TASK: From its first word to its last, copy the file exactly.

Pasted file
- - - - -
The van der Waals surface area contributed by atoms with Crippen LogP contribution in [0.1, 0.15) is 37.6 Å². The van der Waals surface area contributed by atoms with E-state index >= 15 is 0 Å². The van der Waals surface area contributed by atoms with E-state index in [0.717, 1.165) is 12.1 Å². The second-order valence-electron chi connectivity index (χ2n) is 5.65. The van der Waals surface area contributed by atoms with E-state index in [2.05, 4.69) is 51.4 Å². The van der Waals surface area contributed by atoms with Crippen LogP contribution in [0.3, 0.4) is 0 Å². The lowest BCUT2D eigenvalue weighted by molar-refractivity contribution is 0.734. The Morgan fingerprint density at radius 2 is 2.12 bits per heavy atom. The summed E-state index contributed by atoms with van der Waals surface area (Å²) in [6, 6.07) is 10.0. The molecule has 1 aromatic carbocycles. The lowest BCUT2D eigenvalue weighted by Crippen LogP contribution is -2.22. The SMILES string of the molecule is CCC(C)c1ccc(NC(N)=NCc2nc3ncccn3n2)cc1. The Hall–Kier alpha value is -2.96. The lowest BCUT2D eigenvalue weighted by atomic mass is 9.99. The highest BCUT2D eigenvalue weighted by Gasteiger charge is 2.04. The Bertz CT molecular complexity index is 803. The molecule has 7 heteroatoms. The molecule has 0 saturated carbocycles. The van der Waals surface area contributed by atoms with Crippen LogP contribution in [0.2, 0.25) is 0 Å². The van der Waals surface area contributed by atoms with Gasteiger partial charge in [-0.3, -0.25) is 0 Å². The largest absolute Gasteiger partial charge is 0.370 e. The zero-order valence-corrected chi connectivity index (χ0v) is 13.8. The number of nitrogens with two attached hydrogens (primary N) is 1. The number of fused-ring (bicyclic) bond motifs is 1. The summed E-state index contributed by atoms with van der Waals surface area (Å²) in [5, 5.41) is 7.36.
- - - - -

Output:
The van der Waals surface area contributed by atoms with Crippen LogP contribution in [0.1, 0.15) is 37.6 Å². The van der Waals surface area contributed by atoms with E-state index >= 15 is 0 Å². The van der Waals surface area contributed by atoms with E-state index in [0.717, 1.165) is 12.1 Å². The second-order valence-electron chi connectivity index (χ2n) is 5.65. The van der Waals surface area contributed by atoms with E-state index in [2.05, 4.69) is 51.4 Å². The van der Waals surface area contributed by atoms with Crippen LogP contribution in [0.3, 0.4) is 0 Å². The lowest BCUT2D eigenvalue weighted by molar-refractivity contribution is 0.734. The Morgan fingerprint density at radius 2 is 2.12 bits per heavy atom. The summed E-state index contributed by atoms with van der Waals surface area (Å²) in [6, 6.07) is 10.0. The molecule has 1 aromatic carbocycles. The lowest BCUT2D eigenvalue weighted by Crippen LogP contribution is -2.22. The SMILES string of the molecule is CCC(C)c1ccc(NC(N)=NCc2nc3ncccn3n2)cc1. The Hall–Kier alpha value is -2.96. The lowest BCUT2D eigenvalue weighted by atomic mass is 9.99. The highest BCUT2D eigenvalue weighted by Gasteiger charge is 2.04. The Bertz CT molecular complexity index is 803. The molecule has 7 heteroatoms. The molecule has 0 saturated carbocycles. The van der Waals surface area contributed by atoms with Crippen LogP contribution in [0.2, 0.25) is 0 Å². The van der Waals surface area contributed by atoms with Gasteiger partial charge in [-0.3, -0.25) is 0 Å². The largest absolute Gasteiger partial charge is 0.370 e. The zero-order valence-corrected chi connectivity index (χ0v) is 13.8. The number of nitrogens with two attached hydrogens (primary N) is 1. The number of fused-ring (bicyclic) bond motifs is 1. The summed E-state index contributed by atoms with van der Waals surface area (Å²) in [5, 5.41) is 7.36.